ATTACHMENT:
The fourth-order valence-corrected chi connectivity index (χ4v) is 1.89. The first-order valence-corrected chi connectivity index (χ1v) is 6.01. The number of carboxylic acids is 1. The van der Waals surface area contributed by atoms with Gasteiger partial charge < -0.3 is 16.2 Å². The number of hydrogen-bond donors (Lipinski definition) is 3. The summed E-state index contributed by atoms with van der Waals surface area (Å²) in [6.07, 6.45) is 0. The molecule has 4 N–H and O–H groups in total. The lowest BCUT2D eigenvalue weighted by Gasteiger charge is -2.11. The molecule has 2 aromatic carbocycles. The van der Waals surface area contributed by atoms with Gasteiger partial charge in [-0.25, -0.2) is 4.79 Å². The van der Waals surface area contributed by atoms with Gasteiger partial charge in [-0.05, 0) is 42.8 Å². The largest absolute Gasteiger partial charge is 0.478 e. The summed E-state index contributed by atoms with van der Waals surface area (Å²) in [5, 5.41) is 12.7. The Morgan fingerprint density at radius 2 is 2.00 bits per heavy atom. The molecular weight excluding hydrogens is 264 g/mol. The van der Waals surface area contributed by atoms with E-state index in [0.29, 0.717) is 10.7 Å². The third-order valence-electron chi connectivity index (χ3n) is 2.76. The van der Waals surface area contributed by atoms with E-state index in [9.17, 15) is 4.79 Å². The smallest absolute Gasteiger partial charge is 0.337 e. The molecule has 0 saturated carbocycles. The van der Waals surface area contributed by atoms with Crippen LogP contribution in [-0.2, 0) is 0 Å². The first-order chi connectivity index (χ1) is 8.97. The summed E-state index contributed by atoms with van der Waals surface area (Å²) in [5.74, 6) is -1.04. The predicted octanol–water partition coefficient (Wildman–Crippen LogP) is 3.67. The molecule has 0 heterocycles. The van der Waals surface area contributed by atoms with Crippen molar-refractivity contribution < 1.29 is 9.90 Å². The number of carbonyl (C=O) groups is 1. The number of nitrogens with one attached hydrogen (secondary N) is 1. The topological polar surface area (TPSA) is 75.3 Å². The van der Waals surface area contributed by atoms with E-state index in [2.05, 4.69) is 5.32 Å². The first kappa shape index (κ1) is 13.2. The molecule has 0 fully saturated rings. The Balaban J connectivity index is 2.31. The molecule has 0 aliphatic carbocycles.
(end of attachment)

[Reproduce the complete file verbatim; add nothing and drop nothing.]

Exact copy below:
The fourth-order valence-corrected chi connectivity index (χ4v) is 1.89. The first-order valence-corrected chi connectivity index (χ1v) is 6.01. The number of carboxylic acids is 1. The van der Waals surface area contributed by atoms with Gasteiger partial charge < -0.3 is 16.2 Å². The number of hydrogen-bond donors (Lipinski definition) is 3. The summed E-state index contributed by atoms with van der Waals surface area (Å²) in [6.07, 6.45) is 0. The molecule has 4 N–H and O–H groups in total. The lowest BCUT2D eigenvalue weighted by Gasteiger charge is -2.11. The molecule has 2 aromatic carbocycles. The van der Waals surface area contributed by atoms with Gasteiger partial charge in [-0.25, -0.2) is 4.79 Å². The van der Waals surface area contributed by atoms with Gasteiger partial charge in [-0.05, 0) is 42.8 Å². The largest absolute Gasteiger partial charge is 0.478 e. The summed E-state index contributed by atoms with van der Waals surface area (Å²) in [5, 5.41) is 12.7. The Morgan fingerprint density at radius 2 is 2.00 bits per heavy atom. The molecular weight excluding hydrogens is 264 g/mol. The van der Waals surface area contributed by atoms with E-state index in [0.29, 0.717) is 10.7 Å². The third-order valence-electron chi connectivity index (χ3n) is 2.76. The van der Waals surface area contributed by atoms with E-state index in [9.17, 15) is 4.79 Å². The smallest absolute Gasteiger partial charge is 0.337 e. The molecule has 0 saturated carbocycles. The van der Waals surface area contributed by atoms with Crippen LogP contribution in [-0.2, 0) is 0 Å². The first-order chi connectivity index (χ1) is 8.97. The summed E-state index contributed by atoms with van der Waals surface area (Å²) in [5.74, 6) is -1.04. The predicted octanol–water partition coefficient (Wildman–Crippen LogP) is 3.67. The molecule has 0 heterocycles. The van der Waals surface area contributed by atoms with Crippen molar-refractivity contribution < 1.29 is 9.90 Å². The number of carbonyl (C=O) groups is 1. The number of nitrogens with one attached hydrogen (secondary N) is 1. The topological polar surface area (TPSA) is 75.3 Å². The van der Waals surface area contributed by atoms with E-state index in [2.05, 4.69) is 5.32 Å². The first kappa shape index (κ1) is 13.2. The molecule has 0 fully saturated rings. The Balaban J connectivity index is 2.31. The molecule has 0 aliphatic carbocycles.